The Iraqi Sevilla

Spanish club Sevilla has won fame for winning the Europa League, Europe's second-string club tournament, five times in the past decade and a half. While the Spaniards became probably the most important power in medium-level European football, over in Iraq there is a club following their footsteps.

Al-Quwa Al-Jawiya is a true phenomenon. The oldest club in Iraqi football is on the rise. After winning the AFC Cup, Asia's equivalent of the Europa League, in 2016 and 2017, the club from the Rusafa, Baghdad is running rampant. 

The Iraqi football scene is one of the most unpredictable and unorganized in the world, and Al-Jawiya is making the most of it. Together with an Iraqi FA Cup in 2016 and a local championship title in 2017, the club eyed a fifth major title in just three years.

Al-Quwa Al-Jawiya, winning one title after another in the last years (AFC)

Al-Quwa Al-Jawiya, winning one title after another in the last years (AFC)

In the past weekend, history has been made. On Saturday night, Iraqi club Al-Quwa Al-Jawiya has won their third consecutive AFC Cup trophy and set a record for Asia’ second most important club competition. 

This time Al-Jawiya was not the Cinderella that reached the final as they were in the past two tournaments, but their opponent was - Altyn Asyr, a club from Turkmenistan, who became the first Turkmen representative ever to reach a continental final. Though, the fans in Basra, who are known for their passion for football, were all about watching an Iraqi team triumphing. 

The stadium was filled with 25,000 spectators, who saw Hammadi Ahmed adding another goal to his charts, in the first half. The young midfielder Ibrahim Bayesh notched a superb header in the second half and Al-Soqoor has beaten the surprising Turkmenistanis 2-0.

Ahmed won the tournament’s MVP awards for the second consecutive year. "All we want is to show respect for Iraq, the Iraqi fans, and that the world would know that there is also normal life in the country," he said in an interview after the game. "We want to be a country like all others, to host in our home in such atmosphere. Next year, Inshallah, we'll do it in Baghdad at the ‘People's Stadium’. Allah Akbar".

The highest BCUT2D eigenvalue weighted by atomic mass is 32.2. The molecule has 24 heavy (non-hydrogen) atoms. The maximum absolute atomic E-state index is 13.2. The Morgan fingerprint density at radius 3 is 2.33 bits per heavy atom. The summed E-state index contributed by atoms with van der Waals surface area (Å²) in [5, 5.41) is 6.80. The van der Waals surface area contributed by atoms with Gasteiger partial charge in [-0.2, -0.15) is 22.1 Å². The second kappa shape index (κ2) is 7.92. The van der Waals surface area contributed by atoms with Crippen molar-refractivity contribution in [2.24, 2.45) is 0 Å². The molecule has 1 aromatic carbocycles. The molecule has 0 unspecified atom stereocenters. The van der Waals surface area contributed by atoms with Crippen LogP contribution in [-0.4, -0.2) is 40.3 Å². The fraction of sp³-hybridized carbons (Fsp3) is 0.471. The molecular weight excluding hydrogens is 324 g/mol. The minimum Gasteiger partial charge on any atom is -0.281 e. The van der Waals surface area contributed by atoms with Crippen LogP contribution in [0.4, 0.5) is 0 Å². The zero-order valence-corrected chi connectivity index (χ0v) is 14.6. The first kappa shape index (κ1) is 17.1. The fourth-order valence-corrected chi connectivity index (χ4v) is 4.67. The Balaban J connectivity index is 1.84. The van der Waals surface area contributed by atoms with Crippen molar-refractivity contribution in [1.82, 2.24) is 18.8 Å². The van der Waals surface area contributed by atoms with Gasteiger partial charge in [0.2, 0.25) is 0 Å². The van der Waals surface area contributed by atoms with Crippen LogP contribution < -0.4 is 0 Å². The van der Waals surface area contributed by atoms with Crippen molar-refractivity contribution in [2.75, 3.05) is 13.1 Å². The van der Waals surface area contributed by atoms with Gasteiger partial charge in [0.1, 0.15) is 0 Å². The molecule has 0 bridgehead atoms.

"We want that the world would know that there is also normal life in the country", Hammadi Ahmed (AFC)

"We want that the world would know that there is also normal life in the country", Hammadi Ahmed (AFC)

The festivities were big but much more relaxed than the previous two AFC Cups the team has celebrated. With five titles in four years, with a record of three successive AFC Cup wins, Al-Quwa Al-Jawiya has become a true middle-class brand in Asian football. 

Many fans are already demanding that the Asian Football Association should allow Al-Quwa Al-Jawiya to play in the Champions League next season. Although they deserve it, it is doubtful whether it will happen, as Iraq has a long way to go, mainly administratively, before it can host league games for champions in the country. 

Iraq remains devastated by war, with a citizenry striving for normality amid the rubble and with militias on the rampage, not to mention the military intervention of several regional and global powers. Football might not solve any of these problems, but it definitely makes people feel better, even if just for a moment. For this, Al-Quwa Al-Jawiya’s achievement is simply epic.

Nevertheless, a team from a war-torn country such as Iraq, reaching sportive peaks like this one, is a remarkable one. Not for nothing, Al-Jawiya is being referred to as the 'Iraqi Sevilla’. Or should we call them - the 'Iraqi Real Madrid' - the only club in the world, who won three consecutive continental titles in the past three years, except them? 

Let’s keep this nickname when Al-Soqoor hit the grounds of the Asian Champions League.

Al-Quwa Al-Jawiya fans, will we see them in the Champions League?

Al-Quwa Al-Jawiya fans, will we see them in the Champions League?